Anyone who regularly reads the Cheers and Jeers I write for the News and Tribune knows I am a huge baseball fan.
I love many aspects of the National Pastime — one being the tradition and history of the game.
But, there are traditions that remain which are less than desirable.
One that makes my stomach turn is the “tomahawk chop” performed by Atlanta Braves fans to spur on their team. It’s a pretty blatant example of racism toward American Indians, even though I suspect most of the people participating don’t even realize it.
The Cleveland Indians have long featured smiling Chief Wahoo as its logo, although the team for this season designated the “C” as it’s primary logo, demoting Wahoo to secondary status. Other subtle moves by Major League Baseball in not using the logo in other situations could be seen as attempts to distance itself from another image which is certainly racist toward American Indians.
The biggest push to have a major U.S. sports team change its name is aimed at the Washington Redskins. Numerous media outlets and journalists now refuse to use the team’s nickname when referring to Washington’s football team in stories, and the organization has faced pressure from legislators to change the name.
In a March Washington Post article, Senate Majority Leader Harry Reid, D-Nev., predicted the team will change its name within three years.
In a powerful message, the National Congress of American Indians released a two-minute video titled “Proud to Be,” which presents compelling reasons for the team to change its name. It can be viewed here: https://www.youtube.com/watch?v=mR-tbOxlhvE
There is precedent on the college level for such a change. The St. John’s Red Storm and Miami RedHawks once carried nicknames that were offensive to American Indians.
The traditions and identification with a team can become more intense the more local the setting gets. Maybe that’s why there doesn’t seem to be as much discussion about high schools that feature Indian themes as nicknames, logos or mascots.
But consider this — there are about 180 schools in Indiana which have such names or mascots, according to the American Indian Cultural Support website. Among those, there are 58 Indians, eight Redskins and 62 Warriors, although those could also be a different type of Warrior, like the case with Christian Academy of Indiana. The Scottsburg Warriors, however, do feature an Indian logo.
There also are more than 30 Braves nicknames for Indiana schools, including a team from our newspaper’s coverage area in Borden. Brownstown teams also carry the Braves name.
With the talk of national teams possibly changing names away from those which offend American Indians, I wondered if the head of West Clark Community Schools, Superintendent Monty Schneider, had heard any conversation about Borden’s name in his time there.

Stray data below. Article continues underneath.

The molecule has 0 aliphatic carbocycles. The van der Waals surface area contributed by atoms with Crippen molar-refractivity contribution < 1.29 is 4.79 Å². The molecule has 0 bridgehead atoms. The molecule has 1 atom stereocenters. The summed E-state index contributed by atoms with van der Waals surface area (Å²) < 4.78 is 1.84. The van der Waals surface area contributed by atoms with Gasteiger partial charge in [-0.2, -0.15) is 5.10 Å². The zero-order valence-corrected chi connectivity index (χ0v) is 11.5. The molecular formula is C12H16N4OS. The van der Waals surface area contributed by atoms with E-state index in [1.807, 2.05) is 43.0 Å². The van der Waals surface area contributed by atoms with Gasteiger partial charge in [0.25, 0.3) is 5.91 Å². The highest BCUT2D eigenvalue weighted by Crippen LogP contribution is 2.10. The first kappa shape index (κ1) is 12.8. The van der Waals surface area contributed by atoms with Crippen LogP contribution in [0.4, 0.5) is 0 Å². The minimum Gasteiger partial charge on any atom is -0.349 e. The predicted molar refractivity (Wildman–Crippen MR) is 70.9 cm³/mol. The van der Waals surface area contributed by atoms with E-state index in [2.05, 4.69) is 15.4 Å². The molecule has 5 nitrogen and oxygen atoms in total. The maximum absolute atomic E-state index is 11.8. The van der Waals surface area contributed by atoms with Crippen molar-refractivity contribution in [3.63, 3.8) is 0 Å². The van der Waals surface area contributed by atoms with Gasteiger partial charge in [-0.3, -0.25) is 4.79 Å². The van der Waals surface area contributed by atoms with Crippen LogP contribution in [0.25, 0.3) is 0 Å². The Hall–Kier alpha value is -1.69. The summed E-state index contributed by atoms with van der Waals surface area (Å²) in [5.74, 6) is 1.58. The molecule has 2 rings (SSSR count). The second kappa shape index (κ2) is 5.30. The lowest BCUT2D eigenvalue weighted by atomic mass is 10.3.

“I’m finishing up my seventh year, and to the best of my knowledge, I’m not aware of any discussion about it pro or con,” he told me Tuesday.
He said the only talk about the team’s nickname he can recall comes from some of the school’s older fans, who wish the team was still called the Berries, which Borden teams were nicknamed until 1966, when the Braves name was chosen as a replacement.
I’m not saying the school should change its name today, but it’s something worth talking about, since the issue has been in the national eye over the past few years. That’s not to single out Borden; it would be a good topic to discuss for those other 180 or so Hoosier schools carrying an Indian-themed nickname.
I’ve certainly thought about it more since I listened to a presentation in Louisville a few months ago from professor John Sanchez, the only American Indian faculty member at Penn State University. Sanchez told a group of journalists, students and others about his take on the portrayal of American Indians in the media and beyond.
Listening to Sanchez humanized the issue for me and made be believe more strongly that these nicknames are harmful to a proud group of people.
Sanchez said he’s been asked before if he considered Notre Dame’s “Fighting Irish” nickname offensive.
“I don’t know ... I’m not Irish,” he said, adding that you’d have to ask an Irish person that question to get a true response.
What he did know, he said, was that names like Redskins and Braves are very offensive to him, and many of his people, and that spurred me to write this column.
I’d like to hear from you. Should these nicknames be changed for national sports teams? What about at Indiana schools? How about at Borden?
— Shea Van Hoy is editor of the News and Tribune. Reach him at email@example.com or 812-206-2130. Follow him on Twitter at @sheavanhoy